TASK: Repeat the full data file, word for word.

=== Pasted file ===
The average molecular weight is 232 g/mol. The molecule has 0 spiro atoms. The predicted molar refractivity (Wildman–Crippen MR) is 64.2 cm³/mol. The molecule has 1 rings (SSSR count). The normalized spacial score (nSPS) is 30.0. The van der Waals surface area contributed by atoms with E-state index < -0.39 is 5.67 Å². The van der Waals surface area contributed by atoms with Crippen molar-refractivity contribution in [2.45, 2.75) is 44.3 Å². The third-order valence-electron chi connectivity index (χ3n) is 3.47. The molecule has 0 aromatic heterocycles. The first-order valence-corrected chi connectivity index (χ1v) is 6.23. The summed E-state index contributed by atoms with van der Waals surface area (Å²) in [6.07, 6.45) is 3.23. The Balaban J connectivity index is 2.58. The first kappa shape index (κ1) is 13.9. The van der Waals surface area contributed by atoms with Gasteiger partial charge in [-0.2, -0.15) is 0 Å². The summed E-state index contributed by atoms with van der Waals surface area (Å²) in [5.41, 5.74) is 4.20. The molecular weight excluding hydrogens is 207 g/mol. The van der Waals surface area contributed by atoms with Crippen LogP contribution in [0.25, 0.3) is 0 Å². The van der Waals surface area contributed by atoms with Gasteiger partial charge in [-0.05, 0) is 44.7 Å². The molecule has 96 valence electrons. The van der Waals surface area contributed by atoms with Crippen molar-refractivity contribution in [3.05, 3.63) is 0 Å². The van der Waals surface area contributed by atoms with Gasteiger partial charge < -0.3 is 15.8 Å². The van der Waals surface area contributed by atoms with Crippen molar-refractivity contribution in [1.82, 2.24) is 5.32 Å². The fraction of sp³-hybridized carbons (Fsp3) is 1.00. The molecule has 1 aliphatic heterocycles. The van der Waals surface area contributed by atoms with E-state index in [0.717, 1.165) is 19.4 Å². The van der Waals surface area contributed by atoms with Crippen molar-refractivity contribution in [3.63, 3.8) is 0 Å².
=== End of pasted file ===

The average molecular weight is 232 g/mol. The molecule has 0 spiro atoms. The predicted molar refractivity (Wildman–Crippen MR) is 64.2 cm³/mol. The molecule has 1 rings (SSSR count). The normalized spacial score (nSPS) is 30.0. The van der Waals surface area contributed by atoms with E-state index < -0.39 is 5.67 Å². The van der Waals surface area contributed by atoms with Crippen molar-refractivity contribution in [2.45, 2.75) is 44.3 Å². The third-order valence-electron chi connectivity index (χ3n) is 3.47. The molecule has 0 aromatic heterocycles. The first-order valence-corrected chi connectivity index (χ1v) is 6.23. The summed E-state index contributed by atoms with van der Waals surface area (Å²) in [6.07, 6.45) is 3.23. The Balaban J connectivity index is 2.58. The first kappa shape index (κ1) is 13.9. The van der Waals surface area contributed by atoms with Gasteiger partial charge in [-0.2, -0.15) is 0 Å². The summed E-state index contributed by atoms with van der Waals surface area (Å²) in [5.41, 5.74) is 4.20. The molecular weight excluding hydrogens is 207 g/mol. The van der Waals surface area contributed by atoms with Crippen LogP contribution in [0.25, 0.3) is 0 Å². The van der Waals surface area contributed by atoms with Gasteiger partial charge in [-0.05, 0) is 44.7 Å². The molecule has 96 valence electrons. The van der Waals surface area contributed by atoms with Crippen molar-refractivity contribution in [3.05, 3.63) is 0 Å². The van der Waals surface area contributed by atoms with Gasteiger partial charge < -0.3 is 15.8 Å². The van der Waals surface area contributed by atoms with Crippen molar-refractivity contribution in [1.82, 2.24) is 5.32 Å². The fraction of sp³-hybridized carbons (Fsp3) is 1.00. The molecule has 1 aliphatic heterocycles. The van der Waals surface area contributed by atoms with E-state index in [0.717, 1.165) is 19.4 Å². The van der Waals surface area contributed by atoms with Crippen molar-refractivity contribution in [3.63, 3.8) is 0 Å².